• Two Basic Human Groups?

    Compared to other animals, humans have very little genetic diversity, e.g. http://humanorigins.si.edu/evidence/genetics/skin-color/modern-human-diversity-genetics People today look remarkably diverse on the outside. But how much of this diversity is genetically encoded? How deep are these differences between human groups? First, compared with many other mammalian species, humans are genetically far less diverse – a counterintuitive finding, given our large population and worldwide distribution. For example, the subspecies of the chimpanzee that lives just in central Africa, Pan troglodytes troglodytes, has higher levels of diversity than do humans globally, and the genetic differentiation between the western (P. t. verus) and central (P. t....
  • Rejecting Creation the movie: A business decision

    12/10/2009 7:40:29 PM PST · by GodGunsGuts · 11 replies · 1,160+ views
    CMI ^ | December 10, 2009 | Emil Silvestru, Ph.D.
    Canada’s Macleans news site recently published an article titled “Darwin movie too evolved for U.S. audiences”. The article refers to the decision of US film distributors to “pass” on the film “Creation”—the dramatized story of Charles Darwin’s struggle while writing the Origin of Species. The refusal to distribute a film premiered and acclaimed at the Toronto Film Festival seems to have again roused the Canadian media’s scorn of the “backward Americans” of which—according to Gallup—only 39% believe Darwin and his evolutionary theory. It is interesting how very differently the Canadian and world media treated America during WW II when far...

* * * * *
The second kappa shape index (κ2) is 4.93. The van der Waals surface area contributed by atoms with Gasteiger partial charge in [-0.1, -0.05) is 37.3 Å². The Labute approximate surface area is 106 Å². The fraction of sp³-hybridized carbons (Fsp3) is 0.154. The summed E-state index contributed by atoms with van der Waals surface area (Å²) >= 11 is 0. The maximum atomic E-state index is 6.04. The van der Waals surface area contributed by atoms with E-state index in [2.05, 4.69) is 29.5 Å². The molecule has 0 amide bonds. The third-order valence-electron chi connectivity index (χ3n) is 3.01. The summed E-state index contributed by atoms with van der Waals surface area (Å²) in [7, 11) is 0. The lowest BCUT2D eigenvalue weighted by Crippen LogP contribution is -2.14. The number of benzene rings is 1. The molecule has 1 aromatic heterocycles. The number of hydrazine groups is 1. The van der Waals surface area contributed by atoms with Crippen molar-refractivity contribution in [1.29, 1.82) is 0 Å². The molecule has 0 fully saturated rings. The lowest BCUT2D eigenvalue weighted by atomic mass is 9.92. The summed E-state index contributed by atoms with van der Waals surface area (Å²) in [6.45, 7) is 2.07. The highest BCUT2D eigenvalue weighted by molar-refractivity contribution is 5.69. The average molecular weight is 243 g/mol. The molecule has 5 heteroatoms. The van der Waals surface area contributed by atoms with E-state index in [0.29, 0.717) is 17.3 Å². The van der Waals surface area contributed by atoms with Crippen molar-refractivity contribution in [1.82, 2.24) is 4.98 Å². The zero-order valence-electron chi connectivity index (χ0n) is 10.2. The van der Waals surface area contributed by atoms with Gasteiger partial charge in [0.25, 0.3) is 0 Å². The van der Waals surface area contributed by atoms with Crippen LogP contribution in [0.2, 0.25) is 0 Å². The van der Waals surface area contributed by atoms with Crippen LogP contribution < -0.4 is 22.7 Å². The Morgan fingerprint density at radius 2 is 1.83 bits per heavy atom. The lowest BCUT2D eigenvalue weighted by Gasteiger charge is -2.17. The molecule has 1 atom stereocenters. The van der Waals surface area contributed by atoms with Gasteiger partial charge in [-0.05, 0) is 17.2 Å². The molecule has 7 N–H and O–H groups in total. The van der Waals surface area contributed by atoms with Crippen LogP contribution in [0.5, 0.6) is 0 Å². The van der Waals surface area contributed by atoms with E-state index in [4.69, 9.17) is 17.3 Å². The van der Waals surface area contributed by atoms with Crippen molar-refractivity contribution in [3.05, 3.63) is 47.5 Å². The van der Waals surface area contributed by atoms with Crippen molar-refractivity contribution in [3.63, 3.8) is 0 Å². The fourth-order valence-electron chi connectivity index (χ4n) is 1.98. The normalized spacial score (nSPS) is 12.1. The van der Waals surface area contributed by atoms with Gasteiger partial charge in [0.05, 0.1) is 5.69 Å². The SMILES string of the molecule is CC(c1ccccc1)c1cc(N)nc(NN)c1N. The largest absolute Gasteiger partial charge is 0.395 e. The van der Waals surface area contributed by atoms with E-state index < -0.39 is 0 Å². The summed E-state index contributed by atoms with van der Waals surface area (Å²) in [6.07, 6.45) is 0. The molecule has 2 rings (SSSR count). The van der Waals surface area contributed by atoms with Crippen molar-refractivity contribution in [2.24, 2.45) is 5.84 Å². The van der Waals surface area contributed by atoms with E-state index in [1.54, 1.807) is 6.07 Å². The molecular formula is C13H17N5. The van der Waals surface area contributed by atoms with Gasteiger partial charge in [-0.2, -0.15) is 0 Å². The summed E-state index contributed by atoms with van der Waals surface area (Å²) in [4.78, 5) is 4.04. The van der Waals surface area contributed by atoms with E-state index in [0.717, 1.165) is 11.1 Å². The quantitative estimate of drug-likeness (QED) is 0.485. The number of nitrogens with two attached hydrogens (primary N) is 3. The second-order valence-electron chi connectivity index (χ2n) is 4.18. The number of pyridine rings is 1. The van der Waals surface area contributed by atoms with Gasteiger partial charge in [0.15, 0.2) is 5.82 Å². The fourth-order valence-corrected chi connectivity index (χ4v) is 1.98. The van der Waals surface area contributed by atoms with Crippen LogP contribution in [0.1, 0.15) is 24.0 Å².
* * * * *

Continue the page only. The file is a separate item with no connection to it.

• Does Science Have a Magisterium?

    12/10/2009 4:24:15 PM PST · by GodGunsGuts · 134 replies · 2,686+ views
    The American ^ | December 9, 2009 | Jay Richards
    At National Review Online, conservative curmudgeon John Derbyshire has weighed in on the Climategate scandal by encouraging conservatives not to jump on the anti-science bandwagon. I share his worry and find his advice is good so far as it goes; but I think Derbyshire’s defense of science might actually encourage the skepticism he wants to prevent. Most of the trouble comes from his invocation of the word “science,” and his claim that science has a magisterium.His article is called “Trust Science.” I’m not sure what that means. What is “science,” and how do we “trust” it? Imagine if someone said:...
  • Biologic InstituteDesign without a Designer? (Hold onto your hat!!! Evos invite IDers to...)

    12/10/2009 11:03:19 AM PST · by GodGunsGuts · 32 replies · 1,185+ views